# Draw a line that cuts a triangle with minimal area

I'm solving problems on extrema of multivariable functions and Lagrange multipliers. The problem is:

"Through a fixed point M inside a fixed angle draw a line, that cuts a triangle with minimal area from the angle".

I know the way of solving this problem using a function of one variable, i.e. writing equation of the line $y=k(x-a)+b$ and then minimizing area of the triangle this line cuts from the given angle using $k$ as a variable. But we need to minimize a function of at least two variables. Maybe we could denote length of line segment from the given point $M$ to the intersection with one side of the angle as $x$, and to the intersection with another side of the angle as $y$? But then how do we write the area of the triangle as a function of $x,y$? Or maybe there is another way of solving this problem using multivariable function minimization?

• Why should this be a two-variable problem? Given the angle and the point $M$ there is just one degree of freedom under any accounts. Oct 21, 2017 at 14:36
• Because one-variable optimization problems are long way before this problem in the book, which I took the problem from. They are under "Applications of derivatives" section. And the section this problem is from deals with multivariable functions, Lagrange multipliers and alike. Oct 21, 2017 at 17:41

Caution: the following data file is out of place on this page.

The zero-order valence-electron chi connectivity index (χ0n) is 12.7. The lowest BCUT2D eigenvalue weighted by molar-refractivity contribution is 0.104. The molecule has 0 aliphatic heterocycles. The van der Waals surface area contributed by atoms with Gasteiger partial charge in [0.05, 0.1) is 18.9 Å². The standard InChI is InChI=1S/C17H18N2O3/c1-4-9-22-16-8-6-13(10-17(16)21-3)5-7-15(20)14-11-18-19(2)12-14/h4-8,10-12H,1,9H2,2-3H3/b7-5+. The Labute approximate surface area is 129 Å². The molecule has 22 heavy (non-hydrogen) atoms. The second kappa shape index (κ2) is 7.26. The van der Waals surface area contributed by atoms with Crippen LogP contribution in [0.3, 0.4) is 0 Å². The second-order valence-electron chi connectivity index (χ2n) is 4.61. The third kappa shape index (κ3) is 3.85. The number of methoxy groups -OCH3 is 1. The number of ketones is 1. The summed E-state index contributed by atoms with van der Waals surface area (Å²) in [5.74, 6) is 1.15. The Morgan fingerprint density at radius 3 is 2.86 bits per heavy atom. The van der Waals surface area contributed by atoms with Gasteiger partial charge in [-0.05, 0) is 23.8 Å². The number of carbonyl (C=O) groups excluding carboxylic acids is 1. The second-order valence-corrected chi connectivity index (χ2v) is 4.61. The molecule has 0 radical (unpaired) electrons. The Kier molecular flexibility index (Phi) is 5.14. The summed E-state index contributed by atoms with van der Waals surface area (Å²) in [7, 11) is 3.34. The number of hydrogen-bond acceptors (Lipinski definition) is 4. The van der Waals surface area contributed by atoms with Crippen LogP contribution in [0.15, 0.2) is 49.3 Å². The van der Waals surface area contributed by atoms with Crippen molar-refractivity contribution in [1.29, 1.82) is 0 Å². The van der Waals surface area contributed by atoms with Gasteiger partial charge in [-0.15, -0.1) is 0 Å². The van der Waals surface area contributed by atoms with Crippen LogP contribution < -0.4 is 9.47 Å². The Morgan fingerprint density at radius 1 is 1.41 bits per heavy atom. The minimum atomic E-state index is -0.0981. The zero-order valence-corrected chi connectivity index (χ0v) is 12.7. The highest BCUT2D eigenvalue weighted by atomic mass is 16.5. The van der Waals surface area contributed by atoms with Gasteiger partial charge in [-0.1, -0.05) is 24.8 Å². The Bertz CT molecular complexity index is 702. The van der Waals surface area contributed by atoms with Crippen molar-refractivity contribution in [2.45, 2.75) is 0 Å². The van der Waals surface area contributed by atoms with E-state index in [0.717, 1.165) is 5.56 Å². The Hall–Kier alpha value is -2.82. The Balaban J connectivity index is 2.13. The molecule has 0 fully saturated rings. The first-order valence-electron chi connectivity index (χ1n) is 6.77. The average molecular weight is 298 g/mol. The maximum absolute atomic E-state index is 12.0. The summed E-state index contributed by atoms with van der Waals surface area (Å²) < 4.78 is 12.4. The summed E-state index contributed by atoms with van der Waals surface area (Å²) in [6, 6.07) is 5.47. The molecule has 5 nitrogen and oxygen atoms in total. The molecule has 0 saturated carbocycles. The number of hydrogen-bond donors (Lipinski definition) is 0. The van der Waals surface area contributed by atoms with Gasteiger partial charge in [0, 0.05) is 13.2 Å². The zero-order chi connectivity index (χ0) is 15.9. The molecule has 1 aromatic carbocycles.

We can solve this problem without using multivariable function minimization.

Indeed, let $\angle BAC$ be our angle, where $B$ and $C$ be chose such that $M$ is a midpoint of $BC$.

Easy to see that $\Delta ABC$ has a minimal area.

Indeed, let $B_1$ and $C_1$ be placed on rays $AB$ and $AC$ respectively such that $M\in B_1C_1$.

Now, let $B_1M>C_1M$, $B_2\in B_1M$ such that $B_2M=C_1M$.

Hence, $$\Delta MBB_2\cong\Delta MCC_1,$$ which says that $$S_{\Delta BB_1M}>S_{\Delta CC_1M}$$ and from here $$S_{\Delta AB_1C_1}=S_{ABMC_1}+S_{BB_1M}>S_{ABMC_1}+S_{CC_1M}=S_{\Delta ABC}.$$

The rest is easy:

Let $D$ be a point on $AM$ such that $M$ is a midpoint of $AD$.

Now, we can get the parallelogram $ABDC$ and we are done!

• In fact, this is the answer, that I saw in the very beginning in the book, the problem is from. The point is, that I don't understand, how to prove, that when $M$ is a midpoint of $BC$, we get the minimal area. I don't see this. Oct 21, 2017 at 17:36
• Andrei, I added something. See now. Oct 21, 2017 at 17:49
• Thank you for this geometrical solution, I understood it and added +1. However, I don't see any expressions for the area, which I could minimize using derivatives and can't tie your solution with the theme I'm studying now (multivariable optimization). Oct 21, 2017 at 20:40